Year on year, multitudes of South Africans perish on South African roads. Multiple of factors are responsible for this. These factors, such as fatigue, drunkenness and speeding are regarded as direct causes of accidents on our roads. However, these factors are not exclusive. There are other remote factors, which equally contribute to this mayhem.One such factor is the rooted corruption at driver testing centres. In some testing centres across the country, it is common knowledge that learner drivers can easily obtain driver’s license provided they pay facilitation fee – that is bribe. So, if you pay facilitation fee, you are guaranteed a driver’s licence – even if you can not drive. Equally, it can be a case of so-close-yet-so-far if you do not pay the fee; you can easily fail even if you are a gifted driver. Here, money answers all!
I remember an incident some years ago at Nkowankowa testing centre, Tzaneen, of a gentleman who obtained a license without undergoing any test. The gentleman was called out from under a fig tree, where he was lying, to collect his driver's license. That was over 15 years ago. Nothing much has changed. Just recently, I was told by those close to the driving schools industry that facilitation fee still plays a crucial role in the industry. It is an unwritten rule that when you book for testing, you should likewise have “the comforter” – that is facilitation fee. Otherwise, you will be testing in vain. This practice means that unqualified drivers are unleashed onto our roads, exposing our lives to unimaginable levels of danger.
The phenomenon of facilitation fees is not only found at testing centres. If you are found to have transgressed any traffic rule, you can be set free upon payment of the facilitation fee. As you would know, the fee does make it to government coffers; it is paid to officials we are already paying salaries. These officials have assumed the position of evil priests, sacrificing our safety at the altar of greed.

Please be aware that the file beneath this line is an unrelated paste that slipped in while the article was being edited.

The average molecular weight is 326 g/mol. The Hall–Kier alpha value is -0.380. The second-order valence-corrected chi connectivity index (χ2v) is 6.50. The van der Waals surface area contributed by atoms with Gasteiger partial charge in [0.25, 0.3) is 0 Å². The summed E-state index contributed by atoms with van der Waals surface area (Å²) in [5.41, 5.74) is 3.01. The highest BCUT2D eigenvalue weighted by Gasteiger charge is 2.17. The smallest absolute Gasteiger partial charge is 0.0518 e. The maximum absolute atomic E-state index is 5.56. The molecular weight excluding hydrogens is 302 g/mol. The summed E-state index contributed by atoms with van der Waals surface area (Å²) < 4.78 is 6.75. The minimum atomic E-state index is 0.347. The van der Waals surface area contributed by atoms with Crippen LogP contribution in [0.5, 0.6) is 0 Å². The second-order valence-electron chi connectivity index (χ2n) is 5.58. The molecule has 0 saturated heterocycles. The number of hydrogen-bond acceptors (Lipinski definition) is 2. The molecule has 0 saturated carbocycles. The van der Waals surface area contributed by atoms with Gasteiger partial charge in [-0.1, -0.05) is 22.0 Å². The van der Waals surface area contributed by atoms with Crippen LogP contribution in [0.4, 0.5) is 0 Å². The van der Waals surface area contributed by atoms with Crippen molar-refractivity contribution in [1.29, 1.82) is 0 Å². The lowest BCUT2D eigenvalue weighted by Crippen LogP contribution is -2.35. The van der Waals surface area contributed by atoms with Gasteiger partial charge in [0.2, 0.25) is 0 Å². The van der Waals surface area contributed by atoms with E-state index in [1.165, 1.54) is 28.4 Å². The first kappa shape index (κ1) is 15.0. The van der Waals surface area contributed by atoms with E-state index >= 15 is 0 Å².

This is the battle that the Department of Transport will find it difficult to win as the enemy is within the camp.
I recently watched, with keen interest, a joint press conference where the Department of Transport and the South African Council of Churches were calling for South Africans to pray for the reduction of road accidents. I am a firm believer in spiritual intervention and fully support this initiative. However, we should remember what the Reverend Martin Luther King, Jr said: “to expect God to do everything while we do nothing is not faith, but superstition.”
What this means is that we need to take full responsibility for our own actions and should not shift our responsibility to God. God will do his part, but we must equally do our own part. For an example, by taking practical steps, we can reduce the worsening carnage on our roads. Some of the practical steps, that can compliment other efforts by the Department of Transport, include:
· Adopt a zero-tolerance against corrupt officials –Those officials who are found to be taking bribes should be sentenced for longer time and removed from our roads for good. These officials are no different to accomplice to the crime of murder;· Corruption Database – Those officials who are found to have compromised our safety through taking bribery should be listed in the National Corruption Database and removed from public service; for they have undergone an undesirable change- from civil to evil servants;· Vehicle testing and inspection – Public transport vehicles should be tested and inspected at terminals from where they pick passengers, such as taxi ranks and bus stations. This should be done by the Department of Transport and not outsourced.
Until practical steps are taken, our prayers will just remain dormant. Don’t get me wrong, prayer changes things!
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